In his most famous novel, "Native Son", Richard Wright
successfully develops three major themes: Racism, violence
as a personal necessity, and social injustice. He has
captured the powerful emotions and suffering, the
frustrations and yearnings, the restlessness and hysteria,
of all the Bigger Thomas's in this grippingly dramatic
Wright shows to us, through Bigger Thomas, how bad things
were for the black race. He tells how Bigger was raised in
a one-room apartment, living with his family and rats. The
rent was very high, and his mother was barely able to pay
it. Bigger's education like most blacks at that time , did
not exceed the eighth grade. Without the help of the Relief
Agency, Bigger and his family may not have been able to
keep up much longer financially. Bigger had no money,
except for the spare change his mother gives him, so he
would usually just hang out at the pool hall, which was in
the black district, or southside.
Bigger used to pull little jobs with his friends, but all
of them including Bigger wanted to pull off a big job, by
robbing Blum's store. They were afraid though, of getting
caught for robbing a white man. They know the police don't
care about blacks, and would probably accuse them of many
more crimes. Luckily for Bigger, though, the Relief Agency
did find him a job with the Daltons. When Bigger went to
the Daltons house for the first time, he brought his gun,
because it made him feel equal to the white people.
When Bigger got to the Daltons house, he didn't know
whether to enter the house by the front or back door. He
looks for a way to the back, and realizes the only way in
is through the front door. As he rang the doorbell, he felt
very disturbed. When he started talking to Mr. Dalton, Mr.
Dalton asked Bigger about his past crimes, which made
Bigger feel pressured. Then Mary Dalton walked in and asked
Bigger if he was in a union, if he knew about communism,
and then still more questions, until her father finally
asked her to leave the room. Bigger was afraid that this
little brat was going to get him to lose his job. Then he
met Peggy, a maid, who asked Bigger even more questions.
Finally, she showed Bigger the car he was to drive. When he
saw the black car, he thought about how the whites own
everything. When Bigger chauffeurs Miss Dalton to various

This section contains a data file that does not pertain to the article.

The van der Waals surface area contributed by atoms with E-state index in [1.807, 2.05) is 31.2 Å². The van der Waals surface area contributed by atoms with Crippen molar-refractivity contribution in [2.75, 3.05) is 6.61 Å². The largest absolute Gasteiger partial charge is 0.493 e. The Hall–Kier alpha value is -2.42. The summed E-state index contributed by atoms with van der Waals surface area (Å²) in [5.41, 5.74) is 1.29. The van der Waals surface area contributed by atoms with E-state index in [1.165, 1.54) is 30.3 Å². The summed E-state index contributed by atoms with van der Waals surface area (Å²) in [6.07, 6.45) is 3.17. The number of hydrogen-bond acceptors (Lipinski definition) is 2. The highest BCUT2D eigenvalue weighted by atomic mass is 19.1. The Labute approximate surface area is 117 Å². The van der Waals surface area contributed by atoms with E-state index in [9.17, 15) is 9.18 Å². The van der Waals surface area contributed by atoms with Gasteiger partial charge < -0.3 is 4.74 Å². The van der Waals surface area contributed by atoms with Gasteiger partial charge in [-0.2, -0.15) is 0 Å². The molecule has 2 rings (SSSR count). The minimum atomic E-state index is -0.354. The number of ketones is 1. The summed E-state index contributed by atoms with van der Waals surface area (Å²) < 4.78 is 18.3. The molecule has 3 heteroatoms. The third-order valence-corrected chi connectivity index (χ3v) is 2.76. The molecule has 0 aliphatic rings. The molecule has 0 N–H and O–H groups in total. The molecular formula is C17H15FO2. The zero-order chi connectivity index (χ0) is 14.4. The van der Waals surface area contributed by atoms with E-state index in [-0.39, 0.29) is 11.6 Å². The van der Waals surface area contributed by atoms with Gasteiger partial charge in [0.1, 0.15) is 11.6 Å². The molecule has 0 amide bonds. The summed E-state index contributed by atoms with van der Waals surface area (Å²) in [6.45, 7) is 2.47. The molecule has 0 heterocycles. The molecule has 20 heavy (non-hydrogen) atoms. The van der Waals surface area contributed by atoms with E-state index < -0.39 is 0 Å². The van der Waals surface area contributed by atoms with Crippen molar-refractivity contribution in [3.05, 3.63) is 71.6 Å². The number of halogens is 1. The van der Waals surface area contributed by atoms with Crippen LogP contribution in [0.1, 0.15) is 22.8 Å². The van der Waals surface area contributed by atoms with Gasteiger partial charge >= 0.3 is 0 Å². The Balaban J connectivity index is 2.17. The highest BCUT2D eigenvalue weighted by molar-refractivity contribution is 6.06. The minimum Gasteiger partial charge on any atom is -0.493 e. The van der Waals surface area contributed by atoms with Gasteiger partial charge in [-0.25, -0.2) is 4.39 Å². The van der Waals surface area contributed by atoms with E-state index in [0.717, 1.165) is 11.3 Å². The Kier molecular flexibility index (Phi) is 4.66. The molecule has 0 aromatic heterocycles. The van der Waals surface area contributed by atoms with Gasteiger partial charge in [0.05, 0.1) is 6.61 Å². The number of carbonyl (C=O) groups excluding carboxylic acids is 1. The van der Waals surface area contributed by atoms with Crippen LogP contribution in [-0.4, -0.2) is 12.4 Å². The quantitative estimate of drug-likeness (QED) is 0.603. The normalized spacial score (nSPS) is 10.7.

places, she talks to other people about him while he is
standing next to her, as if he were non-existing.
Richard Wright also shows how Bigger is caught up by forces
he could neither understand, or control. Bigger found a
sense of freedom and identity in acts of violence. Bigger
mainly disliked his family because he feels sorry for them,
and when Bigger picks on his friend, Gus, it is mainly out
of fear of robbing Mr. Plum.
When Bigger, Mary, and Jan get drunk, Bigger takes Mary
home and accidentally kills her while trying to shut her up
so her mom wouldn't know she was drunk. Then, after Mary is
dead, and her mom is gone, Bigger shoves Mary's Body in her
trunk, and carry's her downstairs. Then Bigger tries to
shove Mary's body in the furnace, but her head won't fit.
So, he takes the hatchet and cuts her head off, throwing
it, as well as her body, into the furnace.
After everyone found out Bigger had killed Mary, Bigger ran
to Bessie, his girlfriend's, house. When he arrived, he
ended up telling her everything that had happened. Bigger,
after telling Bessie everything, realizes that he can't
leave her alone with this knowledge and takes her with him
to an abandoned building. After a while, he sees that it
would be to difficult to keep going with Bessie' and
decides to kill her in order to keep her quiet and " keep
her off his back".
Richard Wright also showed us the social injustice blacks
ha to endure. When Bigger got caught by the police and was
jailed, he was constantly harassed. He was faced with a
choice of either confessing, or being lynched by a white
crowd, which shows the violence of whites towards blacks.
Throughout the trial there were acts of injustice. An
example of this was when Buckley, the man prosecuting
Bigger, told Bigger to reenact the murder. Additionally,
throughout the trial, there was name calling in the
newspapers, as well as in the courtroom, and nothing was
done about it..
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